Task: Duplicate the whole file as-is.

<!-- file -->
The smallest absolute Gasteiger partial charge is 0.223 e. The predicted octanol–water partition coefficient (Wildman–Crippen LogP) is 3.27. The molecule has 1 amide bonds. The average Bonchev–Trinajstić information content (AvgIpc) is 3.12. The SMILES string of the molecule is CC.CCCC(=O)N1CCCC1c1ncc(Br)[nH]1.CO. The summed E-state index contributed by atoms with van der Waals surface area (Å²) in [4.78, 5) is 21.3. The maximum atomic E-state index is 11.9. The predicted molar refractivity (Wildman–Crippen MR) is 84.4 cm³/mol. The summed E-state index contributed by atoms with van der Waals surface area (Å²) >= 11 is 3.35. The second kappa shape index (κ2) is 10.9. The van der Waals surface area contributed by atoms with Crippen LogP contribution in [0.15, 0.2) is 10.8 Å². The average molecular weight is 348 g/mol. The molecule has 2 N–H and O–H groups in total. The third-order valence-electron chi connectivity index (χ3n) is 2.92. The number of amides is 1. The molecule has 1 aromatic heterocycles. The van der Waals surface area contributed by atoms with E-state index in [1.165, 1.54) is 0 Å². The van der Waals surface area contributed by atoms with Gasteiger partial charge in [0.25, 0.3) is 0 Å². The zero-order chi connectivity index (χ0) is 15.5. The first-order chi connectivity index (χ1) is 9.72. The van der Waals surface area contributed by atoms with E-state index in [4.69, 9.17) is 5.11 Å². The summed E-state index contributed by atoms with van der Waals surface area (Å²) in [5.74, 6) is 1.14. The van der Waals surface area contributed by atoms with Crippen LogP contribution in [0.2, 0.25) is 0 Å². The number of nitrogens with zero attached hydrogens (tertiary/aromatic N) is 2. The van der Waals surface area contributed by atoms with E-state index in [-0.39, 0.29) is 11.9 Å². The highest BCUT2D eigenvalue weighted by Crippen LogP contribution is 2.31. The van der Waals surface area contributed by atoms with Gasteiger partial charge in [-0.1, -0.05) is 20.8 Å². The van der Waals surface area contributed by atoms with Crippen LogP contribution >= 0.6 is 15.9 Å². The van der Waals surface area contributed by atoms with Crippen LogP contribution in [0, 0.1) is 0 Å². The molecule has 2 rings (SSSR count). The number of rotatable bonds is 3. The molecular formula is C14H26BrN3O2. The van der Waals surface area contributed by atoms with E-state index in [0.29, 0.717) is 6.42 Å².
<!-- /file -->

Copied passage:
The smallest absolute Gasteiger partial charge is 0.223 e. The predicted octanol–water partition coefficient (Wildman–Crippen LogP) is 3.27. The molecule has 1 amide bonds. The average Bonchev–Trinajstić information content (AvgIpc) is 3.12. The SMILES string of the molecule is CC.CCCC(=O)N1CCCC1c1ncc(Br)[nH]1.CO. The summed E-state index contributed by atoms with van der Waals surface area (Å²) in [4.78, 5) is 21.3. The maximum atomic E-state index is 11.9. The predicted molar refractivity (Wildman–Crippen MR) is 84.4 cm³/mol. The summed E-state index contributed by atoms with van der Waals surface area (Å²) >= 11 is 3.35. The second kappa shape index (κ2) is 10.9. The van der Waals surface area contributed by atoms with Crippen LogP contribution in [0.15, 0.2) is 10.8 Å². The average molecular weight is 348 g/mol. The molecule has 2 N–H and O–H groups in total. The third-order valence-electron chi connectivity index (χ3n) is 2.92. The number of amides is 1. The molecule has 1 aromatic heterocycles. The van der Waals surface area contributed by atoms with E-state index in [1.165, 1.54) is 0 Å². The van der Waals surface area contributed by atoms with Gasteiger partial charge in [0.25, 0.3) is 0 Å². The zero-order chi connectivity index (χ0) is 15.5. The first-order chi connectivity index (χ1) is 9.72. The van der Waals surface area contributed by atoms with E-state index in [4.69, 9.17) is 5.11 Å². The summed E-state index contributed by atoms with van der Waals surface area (Å²) in [5.74, 6) is 1.14. The van der Waals surface area contributed by atoms with Crippen LogP contribution in [0.2, 0.25) is 0 Å². The number of nitrogens with zero attached hydrogens (tertiary/aromatic N) is 2. The van der Waals surface area contributed by atoms with E-state index in [-0.39, 0.29) is 11.9 Å². The highest BCUT2D eigenvalue weighted by Crippen LogP contribution is 2.31. The van der Waals surface area contributed by atoms with Gasteiger partial charge in [-0.1, -0.05) is 20.8 Å². The van der Waals surface area contributed by atoms with Crippen LogP contribution >= 0.6 is 15.9 Å². The van der Waals surface area contributed by atoms with Crippen LogP contribution in [0, 0.1) is 0 Å². The molecule has 2 rings (SSSR count). The number of rotatable bonds is 3. The molecular formula is C14H26BrN3O2. The van der Waals surface area contributed by atoms with E-state index in [0.29, 0.717) is 6.42 Å².